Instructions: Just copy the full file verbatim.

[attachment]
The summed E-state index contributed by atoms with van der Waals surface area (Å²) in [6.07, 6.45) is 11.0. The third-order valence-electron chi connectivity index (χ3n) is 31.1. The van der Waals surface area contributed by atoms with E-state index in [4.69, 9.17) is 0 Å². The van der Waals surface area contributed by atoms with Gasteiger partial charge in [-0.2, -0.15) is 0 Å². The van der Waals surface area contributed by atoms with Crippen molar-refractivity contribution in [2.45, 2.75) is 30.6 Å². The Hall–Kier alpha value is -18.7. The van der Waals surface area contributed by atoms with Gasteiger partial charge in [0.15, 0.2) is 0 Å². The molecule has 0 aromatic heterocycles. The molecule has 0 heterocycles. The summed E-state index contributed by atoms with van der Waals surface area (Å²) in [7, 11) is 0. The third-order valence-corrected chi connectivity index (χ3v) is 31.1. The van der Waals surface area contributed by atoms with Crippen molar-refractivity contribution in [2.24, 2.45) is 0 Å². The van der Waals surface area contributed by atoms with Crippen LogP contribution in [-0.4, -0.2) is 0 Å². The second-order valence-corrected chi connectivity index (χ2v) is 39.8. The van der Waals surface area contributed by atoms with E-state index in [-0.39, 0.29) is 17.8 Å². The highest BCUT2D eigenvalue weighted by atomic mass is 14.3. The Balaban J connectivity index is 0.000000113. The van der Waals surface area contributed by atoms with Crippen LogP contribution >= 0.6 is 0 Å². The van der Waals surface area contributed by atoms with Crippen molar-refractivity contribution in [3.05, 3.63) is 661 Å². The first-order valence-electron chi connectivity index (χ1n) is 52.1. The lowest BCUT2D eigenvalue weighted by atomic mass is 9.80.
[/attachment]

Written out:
The summed E-state index contributed by atoms with van der Waals surface area (Å²) in [6.07, 6.45) is 11.0. The third-order valence-electron chi connectivity index (χ3n) is 31.1. The van der Waals surface area contributed by atoms with E-state index in [4.69, 9.17) is 0 Å². The van der Waals surface area contributed by atoms with Gasteiger partial charge in [-0.2, -0.15) is 0 Å². The van der Waals surface area contributed by atoms with Crippen molar-refractivity contribution in [2.45, 2.75) is 30.6 Å². The Hall–Kier alpha value is -18.7. The van der Waals surface area contributed by atoms with Gasteiger partial charge in [0.15, 0.2) is 0 Å². The molecule has 0 aromatic heterocycles. The molecule has 0 heterocycles. The summed E-state index contributed by atoms with van der Waals surface area (Å²) in [7, 11) is 0. The third-order valence-corrected chi connectivity index (χ3v) is 31.1. The van der Waals surface area contributed by atoms with Crippen molar-refractivity contribution in [2.24, 2.45) is 0 Å². The van der Waals surface area contributed by atoms with Crippen LogP contribution in [-0.4, -0.2) is 0 Å². The second-order valence-corrected chi connectivity index (χ2v) is 39.8. The van der Waals surface area contributed by atoms with E-state index in [-0.39, 0.29) is 17.8 Å². The highest BCUT2D eigenvalue weighted by atomic mass is 14.3. The Balaban J connectivity index is 0.000000113. The van der Waals surface area contributed by atoms with Crippen LogP contribution >= 0.6 is 0 Å². The van der Waals surface area contributed by atoms with Crippen molar-refractivity contribution in [3.05, 3.63) is 661 Å². The first-order valence-electron chi connectivity index (χ1n) is 52.1. The lowest BCUT2D eigenvalue weighted by atomic mass is 9.80.